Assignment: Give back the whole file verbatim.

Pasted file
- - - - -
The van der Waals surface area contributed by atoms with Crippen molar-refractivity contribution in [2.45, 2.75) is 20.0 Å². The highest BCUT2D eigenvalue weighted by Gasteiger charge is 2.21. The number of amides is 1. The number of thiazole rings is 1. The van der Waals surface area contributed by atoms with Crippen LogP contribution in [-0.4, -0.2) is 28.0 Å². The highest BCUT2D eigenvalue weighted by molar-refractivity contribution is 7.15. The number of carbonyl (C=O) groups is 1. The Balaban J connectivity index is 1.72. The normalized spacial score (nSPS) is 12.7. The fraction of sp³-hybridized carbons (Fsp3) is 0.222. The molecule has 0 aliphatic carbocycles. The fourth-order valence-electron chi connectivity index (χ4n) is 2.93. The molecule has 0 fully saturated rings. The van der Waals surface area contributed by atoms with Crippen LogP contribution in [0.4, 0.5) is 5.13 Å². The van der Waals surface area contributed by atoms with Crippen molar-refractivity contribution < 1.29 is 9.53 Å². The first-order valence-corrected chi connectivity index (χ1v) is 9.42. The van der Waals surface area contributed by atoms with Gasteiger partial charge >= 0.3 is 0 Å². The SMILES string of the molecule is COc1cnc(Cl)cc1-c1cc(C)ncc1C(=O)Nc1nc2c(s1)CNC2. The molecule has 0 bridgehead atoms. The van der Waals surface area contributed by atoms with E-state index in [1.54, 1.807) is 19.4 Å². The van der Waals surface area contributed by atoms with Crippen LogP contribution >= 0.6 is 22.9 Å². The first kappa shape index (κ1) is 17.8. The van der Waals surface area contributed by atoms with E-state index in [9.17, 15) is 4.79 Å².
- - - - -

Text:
The van der Waals surface area contributed by atoms with Crippen molar-refractivity contribution in [2.45, 2.75) is 20.0 Å². The highest BCUT2D eigenvalue weighted by Gasteiger charge is 2.21. The number of amides is 1. The number of thiazole rings is 1. The van der Waals surface area contributed by atoms with Crippen LogP contribution in [-0.4, -0.2) is 28.0 Å². The highest BCUT2D eigenvalue weighted by molar-refractivity contribution is 7.15. The number of carbonyl (C=O) groups is 1. The Balaban J connectivity index is 1.72. The normalized spacial score (nSPS) is 12.7. The fraction of sp³-hybridized carbons (Fsp3) is 0.222. The molecule has 0 aliphatic carbocycles. The fourth-order valence-electron chi connectivity index (χ4n) is 2.93. The molecule has 0 fully saturated rings. The van der Waals surface area contributed by atoms with Crippen LogP contribution in [0.4, 0.5) is 5.13 Å². The van der Waals surface area contributed by atoms with Crippen molar-refractivity contribution < 1.29 is 9.53 Å². The first-order valence-corrected chi connectivity index (χ1v) is 9.42. The van der Waals surface area contributed by atoms with Gasteiger partial charge >= 0.3 is 0 Å². The SMILES string of the molecule is COc1cnc(Cl)cc1-c1cc(C)ncc1C(=O)Nc1nc2c(s1)CNC2. The molecule has 0 bridgehead atoms. The van der Waals surface area contributed by atoms with E-state index in [1.54, 1.807) is 19.4 Å². The van der Waals surface area contributed by atoms with Crippen LogP contribution >= 0.6 is 22.9 Å². The first kappa shape index (κ1) is 17.8. The van der Waals surface area contributed by atoms with E-state index in [9.17, 15) is 4.79 Å².